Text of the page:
Words are cheap. Especially the words of politicians denouncing bigotry and racism. Anyone, no matter how bigoted and racist they in fact are, can denounce bigotry and racism.

What matters is action. What you say is far less important than what you do.

Republicans have loudly and publicly denounced racism of late. But let’s take a look at what Republicans have done over the last half-century.

Following the Civil Rights Act of 1964 — noted optimist Lyndon B. Johnson said the Democrats would lose the South to the Republicans for “a generation” — the Republican Party adopted its “southern strategy,” pandering to racist southern whites who fled the Democratic Party in the wake of the Civil Rights Act.

At about the same time, Richard Nixon, according to former top aide, John Ehrlichman, proclaimed the disastrous “war on drugs,” which has devastated millions of American lives, as a way of targeting “blacks and hippies” without appearing overtly racist.

One particularly egregious aspect of that “war,” instituted under Ronald Reagan, was the disproportionately vicious penalties for possession and sale of crack cocaine (used predominately by blacks) versus the penalties for possession and sale of rock (powder) cocaine (predominately used by whites).

To mask their racism, Republicans have routinely used, and continue to use, “dog whistle” code words that racists understand to refer to blacks and hispanics: “law and order,” “tough on crime,” “coddling criminals,” “welfare queens,” “welfare cheats,” “zero tolerance,” “super predators,” “illegal aliens,” etc., etc. Through use of these and similar terms, Republican politicians can pander to racists — who recognize the users of these terms as kindred spirits — without appearing overtly racist themselves.

And last but not least, Republicans have for decades been attempting to make it more difficult for poor working people — disproportionately black and hispanic — to vote.

  • They’re dead set on keeping voting on Tuesday, a work day, which makes it inconvenient for working people to vote.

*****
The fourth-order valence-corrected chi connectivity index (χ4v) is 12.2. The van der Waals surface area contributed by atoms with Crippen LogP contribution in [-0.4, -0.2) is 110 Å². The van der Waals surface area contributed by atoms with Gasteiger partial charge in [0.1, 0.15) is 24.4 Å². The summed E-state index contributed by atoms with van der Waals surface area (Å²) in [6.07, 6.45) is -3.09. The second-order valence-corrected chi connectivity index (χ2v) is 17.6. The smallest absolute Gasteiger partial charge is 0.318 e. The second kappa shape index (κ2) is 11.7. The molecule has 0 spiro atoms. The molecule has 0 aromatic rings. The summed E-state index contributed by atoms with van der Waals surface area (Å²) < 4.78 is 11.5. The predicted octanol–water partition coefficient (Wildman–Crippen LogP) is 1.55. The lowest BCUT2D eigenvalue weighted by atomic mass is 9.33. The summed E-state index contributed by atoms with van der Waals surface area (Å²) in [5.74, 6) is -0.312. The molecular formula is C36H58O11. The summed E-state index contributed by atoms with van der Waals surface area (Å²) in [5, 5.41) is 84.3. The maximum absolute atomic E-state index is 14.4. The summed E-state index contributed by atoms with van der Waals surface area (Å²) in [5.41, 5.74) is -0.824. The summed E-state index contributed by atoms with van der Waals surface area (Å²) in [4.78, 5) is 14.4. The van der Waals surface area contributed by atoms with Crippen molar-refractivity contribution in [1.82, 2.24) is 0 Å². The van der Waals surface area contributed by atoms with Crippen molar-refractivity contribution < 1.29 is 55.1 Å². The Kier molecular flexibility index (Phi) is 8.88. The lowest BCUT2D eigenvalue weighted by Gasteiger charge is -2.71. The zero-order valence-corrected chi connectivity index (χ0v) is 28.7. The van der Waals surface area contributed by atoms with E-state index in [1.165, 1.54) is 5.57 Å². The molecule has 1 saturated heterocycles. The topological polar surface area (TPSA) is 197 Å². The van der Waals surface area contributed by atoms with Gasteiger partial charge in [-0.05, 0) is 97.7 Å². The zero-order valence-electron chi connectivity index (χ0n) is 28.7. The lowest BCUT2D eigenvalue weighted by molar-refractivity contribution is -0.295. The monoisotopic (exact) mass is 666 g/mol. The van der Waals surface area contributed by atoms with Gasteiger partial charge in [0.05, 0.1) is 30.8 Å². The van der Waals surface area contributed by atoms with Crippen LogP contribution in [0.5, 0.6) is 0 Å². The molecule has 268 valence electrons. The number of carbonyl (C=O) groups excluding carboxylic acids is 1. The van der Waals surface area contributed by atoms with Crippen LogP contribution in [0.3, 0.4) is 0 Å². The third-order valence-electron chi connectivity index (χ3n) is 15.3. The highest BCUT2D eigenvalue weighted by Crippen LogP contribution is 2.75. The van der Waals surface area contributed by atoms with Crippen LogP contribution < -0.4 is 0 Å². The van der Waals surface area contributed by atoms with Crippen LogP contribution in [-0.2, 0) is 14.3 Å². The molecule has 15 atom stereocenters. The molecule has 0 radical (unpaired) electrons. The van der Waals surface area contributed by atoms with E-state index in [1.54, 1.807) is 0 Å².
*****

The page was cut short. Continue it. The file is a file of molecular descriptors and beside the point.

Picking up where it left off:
• They’ve also reduced early voting, notably in North Carolina, which again makes it less convenient for working people to vote.
  • They’ve restricted the number of polling places in black and hispanic areas in several states, notably Ohio, North Carolina, and Florida, making people wait hours to vote, and outright stopping others, who can’t wait, from voting.
  • They and their propaganda outlet, Fox “News,” have created the myth of voter fraud at the ballot box (while all but ignoring the very real problem of easily hacked electronic voting machines) in order to place unnecessary burdens on low-income voters. The most prominent burden is voter i.d. laws in over half the states, which make it inconvenient for the poor (again, disproportionately black and hispanic), who often have to rely on public transit and pay fees, to obtain the necessary i.d.
  • They’ve purged voter rolls in several states resulting in the disenfranchisement of at minimum tens, more likely hundreds, of thousands of eligible voters. A voter purge in Florida in 2000, targeting black voters, was almost certainly responsible for the election of George W. Bush.
  • They’ve engaged in wholesale racial gerrymandering to reduce the influence of black and hispanic voters. There’s nothing subtle about the way this works. The GOP, which has controlled redistricting in most states since 2010, packs black voters (and here in the Southwest, hispanics) into a few overwhelmingly black or hispanic districts, thus diluting their influence in other districts that would, but for the gerrymandering, be in play. The Supreme Court recently ruled that such gerrymandering in two congressional districts in North Carolina is unconstitutional, which one hopes is a sign of things to come.

In the wake of the Charlottesville domestic terrorism incident, some GOP elected officials are denouncing, or at least distancing themselves from, Donald Trump’s racist apologetics.

Yet virtually all of them, from state representatives to U.S. senators, have engaged in and supported the cynical, anti-democratic, racist activities and practices outlined above.

Judge for yourself how sincere they are.

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Comments
  1. fafi1828 says:

    Excellent post, Chaz! Editing and Writing ServicesTucson, Arizona

    From: Sharp and Pointed To: sce2255@yahoo.com Sent: Thursday, August 17, 2017 8:36 PM Subject: [New post] Trump, Republicans, and Racism: Utter Hypocrisy #yiv9953415137 a:hover {color:red;}#yiv9953415137 a {text-decoration:none;color:#0088cc;}#yiv9953415137 a.yiv9953415137primaryactionlink:link, #yiv9953415137 a.yiv9953415137primaryactionlink:visited {background-color:#2585B2;color:#fff;}#yiv9953415137 a.yiv9953415137primaryactionlink:hover, #yiv9953415137 a.yiv9953415137primaryactionlink:active {background-color:#11729E;color:#fff;}#yiv9953415137 WordPress.com | seesharppress posted: “Words are cheap. Especially the words of politicians denouncing bigotry and racism. Anyone, no matter how bigoted and racist they in fact are, can denounce bigotry and racism.What matters is action. What you say is far less important than what you do.” | |

    Like

  2. Lynea Search says:

    Well-researched and well-written article, Chaz.

    Like

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